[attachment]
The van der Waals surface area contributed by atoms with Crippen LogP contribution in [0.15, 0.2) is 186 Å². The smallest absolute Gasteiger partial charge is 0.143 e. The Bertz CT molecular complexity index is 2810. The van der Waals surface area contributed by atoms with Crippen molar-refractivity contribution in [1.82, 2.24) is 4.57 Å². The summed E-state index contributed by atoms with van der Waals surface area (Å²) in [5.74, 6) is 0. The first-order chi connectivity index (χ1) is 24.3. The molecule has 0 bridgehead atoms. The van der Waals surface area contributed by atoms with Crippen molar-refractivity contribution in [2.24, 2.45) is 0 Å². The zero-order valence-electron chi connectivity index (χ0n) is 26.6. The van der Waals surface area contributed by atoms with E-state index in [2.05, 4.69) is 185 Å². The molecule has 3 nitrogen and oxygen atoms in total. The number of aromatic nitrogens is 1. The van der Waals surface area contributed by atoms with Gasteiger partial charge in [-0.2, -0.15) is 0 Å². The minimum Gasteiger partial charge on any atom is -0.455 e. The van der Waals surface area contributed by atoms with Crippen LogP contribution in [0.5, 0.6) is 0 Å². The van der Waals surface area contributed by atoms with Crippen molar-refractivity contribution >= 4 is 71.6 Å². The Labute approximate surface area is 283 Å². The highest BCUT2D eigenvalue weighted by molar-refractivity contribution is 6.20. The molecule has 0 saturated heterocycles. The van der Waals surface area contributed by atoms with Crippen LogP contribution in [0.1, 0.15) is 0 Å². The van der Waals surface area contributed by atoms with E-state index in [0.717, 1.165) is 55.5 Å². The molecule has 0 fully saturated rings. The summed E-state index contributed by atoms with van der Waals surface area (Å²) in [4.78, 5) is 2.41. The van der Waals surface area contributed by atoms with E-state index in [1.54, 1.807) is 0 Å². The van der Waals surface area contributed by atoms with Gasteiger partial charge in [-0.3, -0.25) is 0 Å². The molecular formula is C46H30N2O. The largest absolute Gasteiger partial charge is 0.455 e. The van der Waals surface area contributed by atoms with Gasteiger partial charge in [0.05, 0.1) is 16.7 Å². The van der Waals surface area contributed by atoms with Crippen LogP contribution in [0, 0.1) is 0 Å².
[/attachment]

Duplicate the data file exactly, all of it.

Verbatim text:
The van der Waals surface area contributed by atoms with Crippen LogP contribution in [0.15, 0.2) is 186 Å². The smallest absolute Gasteiger partial charge is 0.143 e. The Bertz CT molecular complexity index is 2810. The van der Waals surface area contributed by atoms with Crippen molar-refractivity contribution in [1.82, 2.24) is 4.57 Å². The summed E-state index contributed by atoms with van der Waals surface area (Å²) in [5.74, 6) is 0. The first-order chi connectivity index (χ1) is 24.3. The molecule has 0 bridgehead atoms. The van der Waals surface area contributed by atoms with Crippen molar-refractivity contribution in [2.24, 2.45) is 0 Å². The zero-order valence-electron chi connectivity index (χ0n) is 26.6. The van der Waals surface area contributed by atoms with E-state index in [2.05, 4.69) is 185 Å². The molecule has 3 nitrogen and oxygen atoms in total. The number of aromatic nitrogens is 1. The van der Waals surface area contributed by atoms with Gasteiger partial charge in [-0.2, -0.15) is 0 Å². The minimum Gasteiger partial charge on any atom is -0.455 e. The van der Waals surface area contributed by atoms with Crippen LogP contribution in [0.5, 0.6) is 0 Å². The van der Waals surface area contributed by atoms with Crippen molar-refractivity contribution >= 4 is 71.6 Å². The Labute approximate surface area is 283 Å². The highest BCUT2D eigenvalue weighted by molar-refractivity contribution is 6.20. The molecule has 0 saturated heterocycles. The van der Waals surface area contributed by atoms with Crippen LogP contribution in [0.1, 0.15) is 0 Å². The van der Waals surface area contributed by atoms with E-state index in [0.717, 1.165) is 55.5 Å². The molecule has 0 fully saturated rings. The summed E-state index contributed by atoms with van der Waals surface area (Å²) in [4.78, 5) is 2.41. The van der Waals surface area contributed by atoms with E-state index in [1.54, 1.807) is 0 Å². The van der Waals surface area contributed by atoms with Gasteiger partial charge in [-0.3, -0.25) is 0 Å². The molecular formula is C46H30N2O. The largest absolute Gasteiger partial charge is 0.455 e. The van der Waals surface area contributed by atoms with Gasteiger partial charge in [0.05, 0.1) is 16.7 Å². The van der Waals surface area contributed by atoms with Crippen LogP contribution in [0, 0.1) is 0 Å².